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The Tampa Bay Lightning proved Tuesday night that the team’s resilient theme from a year ago is carrying over into this season.
Amidst a back and forth scoring battle, the Lightning fought back from three one-goal deficits, but in the end fell to the St. Louis Blues, 4-3, in the second game of a home and home series in the first-ever NHL game played at the Amway Center in Orlando.
St. Louis, meanwhile, improved to 2-0-0 in the exhibition season.
Tampa Bay head coach Guy Boucher, as well as numerous Lightning players, praised what felt like a home crowd of 11,688 at the Amway Center, admitting that the enthusiasm of the fans was a pleasant sight to see despite being about an hour from home.
“It’s a beautiful place to play hockey. I never thought I would have played hockey across the street from Walt Disney,” Bergeron said. “I’m glad that we did it. I’m sure people down here loved it and we also did. It was our first time on the ice here, so it was obviously harder on us, but we still can come back here if they want us.”
Tampa Bay created a number of solid scoring chances early on.
Steven Stamkos nearly broke the scoreless deadlock with a tip-in from the low slot that sailed wide of the net. Much like in the first contest of the home and home series, the Bolts failed to capitalize on an early power play. With Blues forward Stefan Della Rovere off for a roughing call, Vincent Lecavalier came close to giving Tampa Bay an early lead, but his attempt to redirect a pass from Teddy Purcell in front of the net was guided away by St. Louis goaltender Ben Bishop to keep the score tied at 0-0.
“We did some good things,” Bergeron said. “It’s our first game of the year, so we have to build and get our conditioning up and get better.”
Things got even more difficult for the Bolts after Mattias Ohlund was given a five-minute major penalty and a game misconduct for elbowing, leaving the Lightning to play the better majority of the game a man down.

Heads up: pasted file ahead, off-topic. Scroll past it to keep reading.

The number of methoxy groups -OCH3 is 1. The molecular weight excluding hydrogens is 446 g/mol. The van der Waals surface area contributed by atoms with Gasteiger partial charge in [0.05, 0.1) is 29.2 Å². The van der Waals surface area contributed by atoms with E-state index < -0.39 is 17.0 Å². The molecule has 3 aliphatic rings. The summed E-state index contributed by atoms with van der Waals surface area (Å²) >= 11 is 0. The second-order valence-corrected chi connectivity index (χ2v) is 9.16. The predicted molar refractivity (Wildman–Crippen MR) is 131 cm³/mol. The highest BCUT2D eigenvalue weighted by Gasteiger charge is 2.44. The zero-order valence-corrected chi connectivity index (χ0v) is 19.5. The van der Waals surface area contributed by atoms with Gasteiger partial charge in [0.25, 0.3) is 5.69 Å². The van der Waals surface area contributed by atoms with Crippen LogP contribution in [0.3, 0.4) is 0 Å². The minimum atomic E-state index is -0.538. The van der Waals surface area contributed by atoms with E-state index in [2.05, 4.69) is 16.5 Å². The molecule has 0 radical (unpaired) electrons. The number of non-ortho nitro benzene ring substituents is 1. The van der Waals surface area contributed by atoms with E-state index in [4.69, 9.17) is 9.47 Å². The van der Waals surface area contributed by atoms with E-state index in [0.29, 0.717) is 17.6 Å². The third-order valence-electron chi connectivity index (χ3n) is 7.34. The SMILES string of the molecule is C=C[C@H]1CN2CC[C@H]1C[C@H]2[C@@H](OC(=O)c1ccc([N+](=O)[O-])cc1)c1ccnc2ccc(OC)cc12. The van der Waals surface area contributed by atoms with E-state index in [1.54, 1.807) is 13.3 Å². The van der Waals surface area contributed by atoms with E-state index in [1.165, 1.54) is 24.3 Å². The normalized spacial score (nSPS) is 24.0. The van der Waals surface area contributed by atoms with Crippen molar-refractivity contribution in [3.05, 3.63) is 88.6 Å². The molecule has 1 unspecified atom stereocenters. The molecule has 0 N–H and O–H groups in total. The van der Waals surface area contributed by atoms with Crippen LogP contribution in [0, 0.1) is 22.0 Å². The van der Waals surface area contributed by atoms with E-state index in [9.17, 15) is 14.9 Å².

St. Louis capitalized on the advantage, as Nikita Nikitin put the first goal on the board to give the Blues a 1-0 lead. The St. Louis defenseman sent a shot through traffic and past the pad of Dwayne Roloson for a one-goal advantage at 15:22.
Roloson stopped eight of nine shots on the night and gave way to Jaroslav Janus midway through the contest.
Janus, however, did not provide as sturdy of a presence in net, yielding three goals to Ian Cole, Chris Stewart and Adam Cracknell.
Despite a dormant power play, Bergeron evened things up with the man advantage towards the end of the second period with a booming slap shot. He set up at the top of the right circle and took a pass from Bruno Gervais before one-timing it past Bishop to make it 1-1.
Cole then helped St. Louis regain the advantage, again on the power play, just 1:23 after Michel Ouellet went off for slashing to take a 2-1 lead heading into the final 20 minutes.
Conacher brought the Bolts back even at 8:13 of the final frame by finishing off an odd-man rush with Brett Connolly, but Stewart put the Blues back up by one just 1:50 later.
Still, Conacher’s goal highlighted much of what has impressed the Tampa Bay coaching staff in the previous days at the team’s training camp.
“I was happy to see him get rewarded,” Boucher said. “He’s been fighting every day in camp and I think he’s making it evident that he wants to be here.”
Despite the back and forth scoring which continued to shift the momentum in the Blues’ favor, Tampa Bay did not go quietly.
Brewer tied the game at three with approximately four minutes remaining, but the lead did not last long. A giveaway by Lightning defenseman Bruno Gervais behind the Tampa Bay net led to St. Louis responding with another go-ahead goal, as Cracknell roofed one above the glove of Janus at 17:40 to cap the scoring at 4-3.
“I think everybody’s got in their minds what we were at the end of the year and that’s not where we’re going to be to start the year,” Boucher added. “That’s unrealistic to think that. It’s going to be a long process, just like it was last year and we don’t want to waste anymore time. Today was just one more step towards that process.”